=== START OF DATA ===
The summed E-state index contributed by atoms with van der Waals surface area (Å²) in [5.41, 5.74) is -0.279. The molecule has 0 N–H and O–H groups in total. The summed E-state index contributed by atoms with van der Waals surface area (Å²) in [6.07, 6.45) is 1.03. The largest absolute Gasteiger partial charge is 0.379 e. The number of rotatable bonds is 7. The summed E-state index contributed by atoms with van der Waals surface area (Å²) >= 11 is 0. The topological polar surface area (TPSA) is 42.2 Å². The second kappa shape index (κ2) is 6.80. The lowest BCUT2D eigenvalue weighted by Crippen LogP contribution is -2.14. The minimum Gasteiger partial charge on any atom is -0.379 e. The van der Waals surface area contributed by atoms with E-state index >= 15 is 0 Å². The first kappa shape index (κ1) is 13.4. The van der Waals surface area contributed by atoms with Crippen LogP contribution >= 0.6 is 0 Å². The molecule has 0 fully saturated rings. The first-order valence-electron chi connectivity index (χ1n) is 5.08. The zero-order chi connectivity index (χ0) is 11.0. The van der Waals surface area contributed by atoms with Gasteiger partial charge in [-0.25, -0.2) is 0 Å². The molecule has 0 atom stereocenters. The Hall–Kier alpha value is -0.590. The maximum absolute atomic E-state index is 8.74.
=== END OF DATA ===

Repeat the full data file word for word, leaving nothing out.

The summed E-state index contributed by atoms with van der Waals surface area (Å²) in [5.41, 5.74) is -0.279. The molecule has 0 N–H and O–H groups in total. The summed E-state index contributed by atoms with van der Waals surface area (Å²) in [6.07, 6.45) is 1.03. The largest absolute Gasteiger partial charge is 0.379 e. The number of rotatable bonds is 7. The summed E-state index contributed by atoms with van der Waals surface area (Å²) >= 11 is 0. The topological polar surface area (TPSA) is 42.2 Å². The second kappa shape index (κ2) is 6.80. The lowest BCUT2D eigenvalue weighted by Crippen LogP contribution is -2.14. The minimum Gasteiger partial charge on any atom is -0.379 e. The van der Waals surface area contributed by atoms with E-state index >= 15 is 0 Å². The first kappa shape index (κ1) is 13.4. The van der Waals surface area contributed by atoms with Crippen LogP contribution >= 0.6 is 0 Å². The molecule has 0 fully saturated rings. The first-order valence-electron chi connectivity index (χ1n) is 5.08. The zero-order chi connectivity index (χ0) is 11.0. The van der Waals surface area contributed by atoms with Gasteiger partial charge in [-0.25, -0.2) is 0 Å². The molecule has 0 atom stereocenters. The Hall–Kier alpha value is -0.590. The maximum absolute atomic E-state index is 8.74.